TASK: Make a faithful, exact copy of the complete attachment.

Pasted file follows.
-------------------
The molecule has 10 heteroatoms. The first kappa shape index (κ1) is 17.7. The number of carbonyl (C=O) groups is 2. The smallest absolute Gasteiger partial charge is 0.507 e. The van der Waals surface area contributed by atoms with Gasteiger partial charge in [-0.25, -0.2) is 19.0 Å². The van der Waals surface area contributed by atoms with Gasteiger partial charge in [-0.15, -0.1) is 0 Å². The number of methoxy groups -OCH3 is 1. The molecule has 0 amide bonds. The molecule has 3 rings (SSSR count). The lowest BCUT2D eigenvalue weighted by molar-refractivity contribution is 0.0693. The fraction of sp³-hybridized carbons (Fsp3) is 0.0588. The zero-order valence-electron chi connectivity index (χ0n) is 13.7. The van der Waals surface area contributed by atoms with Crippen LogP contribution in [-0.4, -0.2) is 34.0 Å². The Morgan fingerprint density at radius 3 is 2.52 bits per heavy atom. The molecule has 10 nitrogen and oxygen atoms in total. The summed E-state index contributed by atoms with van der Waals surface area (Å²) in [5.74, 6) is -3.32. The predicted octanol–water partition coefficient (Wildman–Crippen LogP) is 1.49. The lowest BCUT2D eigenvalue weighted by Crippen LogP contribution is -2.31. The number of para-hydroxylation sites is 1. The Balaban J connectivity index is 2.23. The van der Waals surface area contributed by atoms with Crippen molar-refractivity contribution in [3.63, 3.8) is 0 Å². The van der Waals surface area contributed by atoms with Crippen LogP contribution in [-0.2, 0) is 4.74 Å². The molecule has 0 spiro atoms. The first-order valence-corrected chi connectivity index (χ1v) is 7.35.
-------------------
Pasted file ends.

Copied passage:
The molecule has 10 heteroatoms. The first kappa shape index (κ1) is 17.7. The number of carbonyl (C=O) groups is 2. The smallest absolute Gasteiger partial charge is 0.507 e. The van der Waals surface area contributed by atoms with Gasteiger partial charge in [-0.25, -0.2) is 19.0 Å². The van der Waals surface area contributed by atoms with Gasteiger partial charge in [-0.15, -0.1) is 0 Å². The number of methoxy groups -OCH3 is 1. The molecule has 0 amide bonds. The molecule has 3 rings (SSSR count). The lowest BCUT2D eigenvalue weighted by molar-refractivity contribution is 0.0693. The fraction of sp³-hybridized carbons (Fsp3) is 0.0588. The zero-order valence-electron chi connectivity index (χ0n) is 13.7. The van der Waals surface area contributed by atoms with Crippen LogP contribution in [-0.4, -0.2) is 34.0 Å². The Morgan fingerprint density at radius 3 is 2.52 bits per heavy atom. The molecule has 10 nitrogen and oxygen atoms in total. The summed E-state index contributed by atoms with van der Waals surface area (Å²) in [5.74, 6) is -3.32. The predicted octanol–water partition coefficient (Wildman–Crippen LogP) is 1.49. The lowest BCUT2D eigenvalue weighted by Crippen LogP contribution is -2.31. The number of para-hydroxylation sites is 1. The Balaban J connectivity index is 2.23. The van der Waals surface area contributed by atoms with Crippen molar-refractivity contribution in [3.63, 3.8) is 0 Å². The van der Waals surface area contributed by atoms with Crippen LogP contribution in [-0.2, 0) is 4.74 Å². The molecule has 0 spiro atoms. The first-order valence-corrected chi connectivity index (χ1v) is 7.35.